Blood pressure represents the force your blood exerts on the arteries when your heart pumps. Hypertension, on the other hand, emerges when blood pressure stays at a high level constantly. Hypertension can arise from several causes, including age, family history, obesity, and unhealthy lifestyle habits such as smoking and excessive alcohol consumption.
Consistently high blood pressure can notably impair your health, potentially damaging your blood vessels and organs, notably your heart, brain, eyes, and kidneys, making it imperative to understand the stages of hypertension.
The Stages of Blood Pressure and Hypertension
A blood pressure measurement is displayed as two numbers. Systolic pressure, which is the top number, represents the level of arterial pressure when your heart is beating.
Diastolic pressure, which is the bottom number, signifies the pressure when your heart is stopped between beats. Healthcare professionals categorize these measurements into five stages that help diagnose and manage hypertension effectively.
Stage 1: Normal Blood Pressure
Normal blood pressure is typically considered any reading that falls below a systolic of 130 mm Hg and a diastolic of 80 mm Hg. It’s essential that you maintain this stage to ensure your overall health.
Keeping active, consuming a balanced diet, limiting alcohol intake, and avoiding tobacco products, amongst other things, helps keep your blood pressure in the normal range. Moreover, frequently monitoring your blood pressure allows for early detection of sudden fluctuations.
Stage 2: Prehypertension
Prehypertension bridges the gap between normal blood pressure and hypertension. Suppose your blood pressure readings usually range between a systolic of 130-139 mm Hg and a diastolic of 80-89 mm Hg. In that case, you are in the prehypertension stage. At this point, you’re susceptible to developing hypertension in the future.
You may not notice glaring symptoms at this stage, making regular check-ups crucial. Your healthcare provider might recommend lifestyle modifications or even medication in some cases.
Stage 3: Stage 1 Hypertension
When your blood pressure measurements regularly fall between 140/90 mm Hg to 159/99 mm Hg, you’ve officially entered the initial hypertension stage. It’s possible to experience headaches, shortness of breath, or nosebleeds at this stage. Still, many people won’t notice any significant symptoms.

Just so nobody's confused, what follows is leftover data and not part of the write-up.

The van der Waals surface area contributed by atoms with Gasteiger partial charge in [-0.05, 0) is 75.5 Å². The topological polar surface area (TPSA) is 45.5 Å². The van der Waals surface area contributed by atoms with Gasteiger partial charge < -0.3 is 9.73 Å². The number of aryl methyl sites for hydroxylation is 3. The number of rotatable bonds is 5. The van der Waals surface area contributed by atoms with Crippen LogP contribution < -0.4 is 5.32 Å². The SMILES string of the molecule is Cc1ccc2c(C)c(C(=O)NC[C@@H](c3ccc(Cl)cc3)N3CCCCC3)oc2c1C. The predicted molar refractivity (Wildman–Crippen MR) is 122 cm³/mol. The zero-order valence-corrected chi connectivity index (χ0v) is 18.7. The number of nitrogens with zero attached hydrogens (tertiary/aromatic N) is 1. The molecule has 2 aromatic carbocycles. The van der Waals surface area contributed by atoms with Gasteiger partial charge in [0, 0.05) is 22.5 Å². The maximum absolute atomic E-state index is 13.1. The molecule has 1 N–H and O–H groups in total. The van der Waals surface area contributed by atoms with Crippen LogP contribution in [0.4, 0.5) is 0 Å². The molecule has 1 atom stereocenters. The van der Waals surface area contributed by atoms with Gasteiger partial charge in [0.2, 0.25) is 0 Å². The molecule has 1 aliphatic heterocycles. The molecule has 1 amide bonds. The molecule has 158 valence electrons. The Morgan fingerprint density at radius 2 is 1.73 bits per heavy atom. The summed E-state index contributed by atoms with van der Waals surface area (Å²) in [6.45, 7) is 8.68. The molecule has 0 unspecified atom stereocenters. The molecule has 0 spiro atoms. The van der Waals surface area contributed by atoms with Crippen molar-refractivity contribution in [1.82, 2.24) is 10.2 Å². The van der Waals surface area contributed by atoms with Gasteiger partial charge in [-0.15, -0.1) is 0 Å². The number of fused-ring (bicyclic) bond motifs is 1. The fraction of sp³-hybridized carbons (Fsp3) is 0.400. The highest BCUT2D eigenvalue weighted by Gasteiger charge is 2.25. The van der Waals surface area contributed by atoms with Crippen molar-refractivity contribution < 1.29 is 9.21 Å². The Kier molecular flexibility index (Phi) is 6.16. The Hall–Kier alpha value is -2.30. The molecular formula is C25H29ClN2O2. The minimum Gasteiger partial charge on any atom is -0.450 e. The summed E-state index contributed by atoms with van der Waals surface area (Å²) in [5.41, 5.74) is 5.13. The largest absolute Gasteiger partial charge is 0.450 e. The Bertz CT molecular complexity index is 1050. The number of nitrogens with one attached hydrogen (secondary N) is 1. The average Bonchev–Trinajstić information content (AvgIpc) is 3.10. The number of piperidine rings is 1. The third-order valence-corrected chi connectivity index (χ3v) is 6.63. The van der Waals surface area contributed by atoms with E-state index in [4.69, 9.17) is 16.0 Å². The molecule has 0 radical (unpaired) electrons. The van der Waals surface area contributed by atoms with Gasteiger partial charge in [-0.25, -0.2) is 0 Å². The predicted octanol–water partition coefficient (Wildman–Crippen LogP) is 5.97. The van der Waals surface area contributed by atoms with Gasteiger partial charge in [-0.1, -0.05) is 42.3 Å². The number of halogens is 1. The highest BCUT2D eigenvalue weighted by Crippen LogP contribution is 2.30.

The treatment for Stage 1 hypertension typically involves both lifestyle changes and prescribed medication. Regular blood pressure monitoring, timely use of medicines, and frequent consultations with your healthcare provider are of the essence.
Stage 4: Stage 2 Hypertension
When blood pressure readings consistently reach or surpass 160/100 mm Hg, you have moved into Stage 2 hypertension. This stage may bring about more noticeable symptoms, such as fatigue, confusion, blurry vision, chest pain, irregular heartbeat, and pounding in your chest, neck, or ears.
Swift medical intervention is crucial once you reach this stage. Your doctor will likely advise a combination of blood pressure medication and lifestyle changes. Regular medical consultations become increasingly important.
Stage 5: The Hypertensive Crisis
While a hypertensive crisis doesn’t neatly fit into the tiered “stages” of hypertension, it’s an acutely severe outcome related to elevated blood pressure that you must be aware of. A hypertensive crisis occurs when your blood pressure suddenly escalates to readings exceeding 180/120 mm Hg.
Unlike the other stages of hypertension, a hypertensive crisis isn’t a natural progression but an emergency scenario. It’s characterized by severe headaches, heightened anxiety, breathing difficulty, and nosebleeds.
If a hypertensive crisis is suspected, you must seek immediate medical care without delay. In the face of these alarming symptoms, proceeding to the closest emergency medical facility is imperative. Leaving this severe hypertension complication unattended could potentially culminate into life-threatening conditions, such as organ damage.
The Importance of Regular Monitoring and Diagnosis
Incorporating regular blood pressure monitoring into your health routine is not merely encouraged—it’s critical. You have plenty of choices when it comes to monitoring. You can take blood pressure readings at home, your pharmacy, or a healthcare facility.
Remember that one high reading doesn’t qualify for a hypertension diagnosis; your healthcare provider will be keen to observe consistent readings over time.
If there are reasons to suspect hypertension, additional tests might be prescribed to confirm the diagnosis and rule out any underlying conditions. These tests could range from cholesterol and kidney function tests to an electrocardiogram or an ultrasound of your heart or kidneys.
Get Personalized Hypertension Care from Imperial Center Family Medicine
Understanding and managing your hypertension hinges on recognizing its various stages. Even though you might not notice any overt symptoms, hypertension could quietly be progressing within you. While you can regularly check your blood pressure and make proactive healthy choices, frequently consulting with a dedicated healthcare provider is essential.
Imperial Center Family Medicine’s team of professionals is here to support you with comprehensive and personalized hypertension care that aligns with your unique needs. Contact us today at 919-873-4437 or online and let us help you navigate the stages of hypertension more effectively for a healthier future.